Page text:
WASHINGTON (AFP, BLOOMBERG, WASHINGTON POST) - The United States revoked 60,000 travel visas after President Donald Trump ordered a ban on visitors from seven mainly-Muslim countries, the State Department said Friday (Feb 3).
"Fewer than 60,000 individuals' visas were provisionally revoked to comply with the Executive Order," said Will Cocks, spokesman for the department's bureau of consular affairs. "We recognize that those individuals are temporarily inconvenienced while we conduct our review under the Executive Order," he said. "To put that number in context, we issued over 11 million immigrant and non-immigrant visas in fiscal year 2015," he said, insisting national security remains "top priority."
He made his comment after Erez Reuveni, a government lawyer, said in federal court on Friday that the number was more than 100,000. When asked about the issue, Trump spokesman Sean Spicer said,"I don't have any details right now."
The lawyer spoke at a hearing in Alexandria, Virginia, where a federal judge ruled that the state can take the lead in a civil lawsuit claiming Trump's travel ban is unconstitutional and harms its residents and visitors. US District Judge Leonie Brinkema also extended to Feb. 10 a temporary restraining order barring the federal government from enforcing the president's ban.
Reuveni from the Justice Department's Office of Immigration Litigation, could not say how many people with visas were sent back to their home countries from Dulles International Airport in response to the travel ban.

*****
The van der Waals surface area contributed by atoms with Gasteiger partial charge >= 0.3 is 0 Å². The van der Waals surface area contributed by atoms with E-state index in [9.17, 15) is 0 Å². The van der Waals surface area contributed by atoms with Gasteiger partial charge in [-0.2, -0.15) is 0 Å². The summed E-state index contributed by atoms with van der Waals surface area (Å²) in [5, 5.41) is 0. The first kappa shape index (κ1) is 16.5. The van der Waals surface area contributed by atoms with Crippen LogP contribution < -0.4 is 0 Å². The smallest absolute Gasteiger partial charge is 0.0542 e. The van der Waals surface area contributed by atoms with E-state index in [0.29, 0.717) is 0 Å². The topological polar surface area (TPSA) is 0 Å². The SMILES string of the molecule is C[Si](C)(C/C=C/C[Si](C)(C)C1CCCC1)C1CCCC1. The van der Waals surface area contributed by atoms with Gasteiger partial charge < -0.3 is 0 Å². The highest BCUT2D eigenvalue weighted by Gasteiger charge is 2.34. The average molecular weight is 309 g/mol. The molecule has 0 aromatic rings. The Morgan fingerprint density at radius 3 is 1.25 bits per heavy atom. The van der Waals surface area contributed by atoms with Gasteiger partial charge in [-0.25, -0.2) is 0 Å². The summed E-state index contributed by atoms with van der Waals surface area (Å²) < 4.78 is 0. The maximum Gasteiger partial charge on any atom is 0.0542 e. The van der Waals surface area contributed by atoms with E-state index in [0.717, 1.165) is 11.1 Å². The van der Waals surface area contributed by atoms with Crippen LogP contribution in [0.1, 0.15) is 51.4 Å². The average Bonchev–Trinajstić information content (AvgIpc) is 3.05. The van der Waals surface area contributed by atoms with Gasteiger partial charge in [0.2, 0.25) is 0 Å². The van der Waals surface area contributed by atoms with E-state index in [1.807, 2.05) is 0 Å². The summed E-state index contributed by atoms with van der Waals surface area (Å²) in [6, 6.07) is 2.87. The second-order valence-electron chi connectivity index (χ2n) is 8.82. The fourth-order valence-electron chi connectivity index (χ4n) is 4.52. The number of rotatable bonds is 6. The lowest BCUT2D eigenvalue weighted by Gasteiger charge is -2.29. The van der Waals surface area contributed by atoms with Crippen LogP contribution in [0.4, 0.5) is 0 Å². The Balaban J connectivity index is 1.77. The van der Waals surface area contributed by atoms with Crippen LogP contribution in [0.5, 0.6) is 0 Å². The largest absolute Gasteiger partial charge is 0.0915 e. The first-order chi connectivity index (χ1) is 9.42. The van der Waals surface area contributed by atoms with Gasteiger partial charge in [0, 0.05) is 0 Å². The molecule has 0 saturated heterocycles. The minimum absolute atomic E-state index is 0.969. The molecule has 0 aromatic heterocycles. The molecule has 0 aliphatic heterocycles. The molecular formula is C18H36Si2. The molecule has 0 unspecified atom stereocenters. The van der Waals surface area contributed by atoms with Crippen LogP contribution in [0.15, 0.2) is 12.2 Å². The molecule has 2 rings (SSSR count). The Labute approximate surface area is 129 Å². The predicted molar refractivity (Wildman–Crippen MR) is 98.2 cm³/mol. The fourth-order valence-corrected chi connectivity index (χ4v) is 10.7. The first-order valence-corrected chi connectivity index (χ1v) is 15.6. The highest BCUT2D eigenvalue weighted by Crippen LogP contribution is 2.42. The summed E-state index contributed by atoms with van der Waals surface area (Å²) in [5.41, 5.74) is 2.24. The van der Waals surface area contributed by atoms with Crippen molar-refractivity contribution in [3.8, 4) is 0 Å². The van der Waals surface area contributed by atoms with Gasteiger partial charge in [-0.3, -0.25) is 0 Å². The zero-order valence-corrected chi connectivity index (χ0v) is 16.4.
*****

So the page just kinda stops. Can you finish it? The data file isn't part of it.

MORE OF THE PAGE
However, he did say that all people with green cards who came through the airport have been let into the United States.
A week ago, Trump issued an executive order halting arrivals for at least 90 days for the citizens of Iran, Iraq, Libya, Somalia, Sudan, Syria and Yemen.
All refugee arrivals from around the world were also halted, in this case for 120 days.
During the 90 day period, the US administration will review visa procedures with a view to introducing what Trump has called "extreme vetting" to weed out extremists.
US officials have denied the ban amounts to an anti-Muslim measure, despite the order saying "religious minorities" in the mainly-Muslim countries will get priority treatment.
Trump said the move is needed to tighten US security against foreign terror threats, citing the September 11, 2001 attacks despite the hijackers having no links to the named countries.
In the days after the move, dozens of visitors with valid visas and many with "Green Card" residency permits were detained on arrival at airports and many were sent back.
The White House has said 109 people were held for questioning upon arrival under Trump's executive order. US media have cited homeland security officials as saying many hundreds were denied boarding to the US as the ban was rolled out.